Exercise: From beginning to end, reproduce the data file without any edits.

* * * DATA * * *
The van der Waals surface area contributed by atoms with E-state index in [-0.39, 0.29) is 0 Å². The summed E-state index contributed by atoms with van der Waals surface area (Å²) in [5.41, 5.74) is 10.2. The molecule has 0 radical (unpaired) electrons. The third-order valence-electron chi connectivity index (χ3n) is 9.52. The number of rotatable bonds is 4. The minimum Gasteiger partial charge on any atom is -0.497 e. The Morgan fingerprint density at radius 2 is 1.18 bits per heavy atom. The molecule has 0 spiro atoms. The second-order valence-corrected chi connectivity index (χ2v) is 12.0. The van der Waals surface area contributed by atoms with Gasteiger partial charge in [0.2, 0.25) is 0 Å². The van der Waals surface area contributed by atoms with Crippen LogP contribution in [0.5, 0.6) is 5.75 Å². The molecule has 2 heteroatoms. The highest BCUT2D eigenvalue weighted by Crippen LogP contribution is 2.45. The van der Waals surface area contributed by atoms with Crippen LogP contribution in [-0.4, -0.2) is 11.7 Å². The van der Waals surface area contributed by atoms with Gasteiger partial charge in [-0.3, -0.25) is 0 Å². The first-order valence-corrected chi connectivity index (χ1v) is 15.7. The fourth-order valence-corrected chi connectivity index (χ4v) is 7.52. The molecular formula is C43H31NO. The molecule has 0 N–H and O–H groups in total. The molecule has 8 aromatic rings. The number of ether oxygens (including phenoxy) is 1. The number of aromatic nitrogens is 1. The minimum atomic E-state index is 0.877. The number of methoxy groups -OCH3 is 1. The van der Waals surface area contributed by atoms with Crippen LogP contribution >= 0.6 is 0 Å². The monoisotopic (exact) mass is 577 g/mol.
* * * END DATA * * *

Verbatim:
The van der Waals surface area contributed by atoms with E-state index in [-0.39, 0.29) is 0 Å². The summed E-state index contributed by atoms with van der Waals surface area (Å²) in [5.41, 5.74) is 10.2. The molecule has 0 radical (unpaired) electrons. The third-order valence-electron chi connectivity index (χ3n) is 9.52. The number of rotatable bonds is 4. The minimum Gasteiger partial charge on any atom is -0.497 e. The Morgan fingerprint density at radius 2 is 1.18 bits per heavy atom. The molecule has 0 spiro atoms. The second-order valence-corrected chi connectivity index (χ2v) is 12.0. The van der Waals surface area contributed by atoms with Gasteiger partial charge in [0.2, 0.25) is 0 Å². The van der Waals surface area contributed by atoms with Crippen LogP contribution in [0.5, 0.6) is 5.75 Å². The molecule has 2 heteroatoms. The highest BCUT2D eigenvalue weighted by Crippen LogP contribution is 2.45. The van der Waals surface area contributed by atoms with Crippen LogP contribution in [-0.4, -0.2) is 11.7 Å². The van der Waals surface area contributed by atoms with Gasteiger partial charge in [-0.3, -0.25) is 0 Å². The first-order valence-corrected chi connectivity index (χ1v) is 15.7. The fourth-order valence-corrected chi connectivity index (χ4v) is 7.52. The molecular formula is C43H31NO. The molecule has 0 N–H and O–H groups in total. The molecule has 8 aromatic rings. The number of ether oxygens (including phenoxy) is 1. The number of aromatic nitrogens is 1. The minimum atomic E-state index is 0.877. The number of methoxy groups -OCH3 is 1. The van der Waals surface area contributed by atoms with Crippen LogP contribution >= 0.6 is 0 Å². The monoisotopic (exact) mass is 577 g/mol.